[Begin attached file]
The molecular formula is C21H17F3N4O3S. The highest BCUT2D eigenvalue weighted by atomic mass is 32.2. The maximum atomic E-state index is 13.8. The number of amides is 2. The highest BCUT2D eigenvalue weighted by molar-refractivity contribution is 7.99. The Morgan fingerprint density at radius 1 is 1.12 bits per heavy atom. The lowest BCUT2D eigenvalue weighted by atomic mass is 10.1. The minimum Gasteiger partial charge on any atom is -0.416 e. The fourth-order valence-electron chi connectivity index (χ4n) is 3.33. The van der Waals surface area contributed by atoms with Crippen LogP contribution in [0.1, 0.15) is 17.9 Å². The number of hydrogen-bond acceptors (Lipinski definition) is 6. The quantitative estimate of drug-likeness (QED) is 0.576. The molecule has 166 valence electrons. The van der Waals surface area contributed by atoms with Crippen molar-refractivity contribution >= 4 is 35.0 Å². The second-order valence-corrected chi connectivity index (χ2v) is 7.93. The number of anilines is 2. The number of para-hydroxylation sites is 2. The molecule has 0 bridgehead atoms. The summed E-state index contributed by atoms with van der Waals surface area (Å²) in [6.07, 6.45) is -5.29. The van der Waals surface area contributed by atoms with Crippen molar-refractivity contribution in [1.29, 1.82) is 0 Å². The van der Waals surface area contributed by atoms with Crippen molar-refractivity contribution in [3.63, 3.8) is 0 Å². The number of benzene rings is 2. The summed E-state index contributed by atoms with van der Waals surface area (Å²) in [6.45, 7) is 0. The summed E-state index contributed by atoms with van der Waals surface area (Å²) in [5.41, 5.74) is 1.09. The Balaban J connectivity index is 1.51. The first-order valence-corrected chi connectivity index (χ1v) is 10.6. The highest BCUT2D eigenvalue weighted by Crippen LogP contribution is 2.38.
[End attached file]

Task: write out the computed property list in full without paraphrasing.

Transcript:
The molecular formula is C21H17F3N4O3S. The highest BCUT2D eigenvalue weighted by atomic mass is 32.2. The maximum atomic E-state index is 13.8. The number of amides is 2. The highest BCUT2D eigenvalue weighted by molar-refractivity contribution is 7.99. The Morgan fingerprint density at radius 1 is 1.12 bits per heavy atom. The lowest BCUT2D eigenvalue weighted by atomic mass is 10.1. The minimum Gasteiger partial charge on any atom is -0.416 e. The fourth-order valence-electron chi connectivity index (χ4n) is 3.33. The van der Waals surface area contributed by atoms with Crippen LogP contribution in [0.1, 0.15) is 17.9 Å². The number of hydrogen-bond acceptors (Lipinski definition) is 6. The quantitative estimate of drug-likeness (QED) is 0.576. The molecule has 166 valence electrons. The van der Waals surface area contributed by atoms with Crippen molar-refractivity contribution >= 4 is 35.0 Å². The second-order valence-corrected chi connectivity index (χ2v) is 7.93. The number of anilines is 2. The number of para-hydroxylation sites is 2. The molecule has 0 bridgehead atoms. The summed E-state index contributed by atoms with van der Waals surface area (Å²) in [6.07, 6.45) is -5.29. The van der Waals surface area contributed by atoms with Crippen molar-refractivity contribution in [1.29, 1.82) is 0 Å². The van der Waals surface area contributed by atoms with Crippen molar-refractivity contribution in [3.63, 3.8) is 0 Å². The number of benzene rings is 2. The summed E-state index contributed by atoms with van der Waals surface area (Å²) in [6.45, 7) is 0. The summed E-state index contributed by atoms with van der Waals surface area (Å²) in [5.41, 5.74) is 1.09. The Balaban J connectivity index is 1.51. The first-order valence-corrected chi connectivity index (χ1v) is 10.6. The highest BCUT2D eigenvalue weighted by Crippen LogP contribution is 2.38.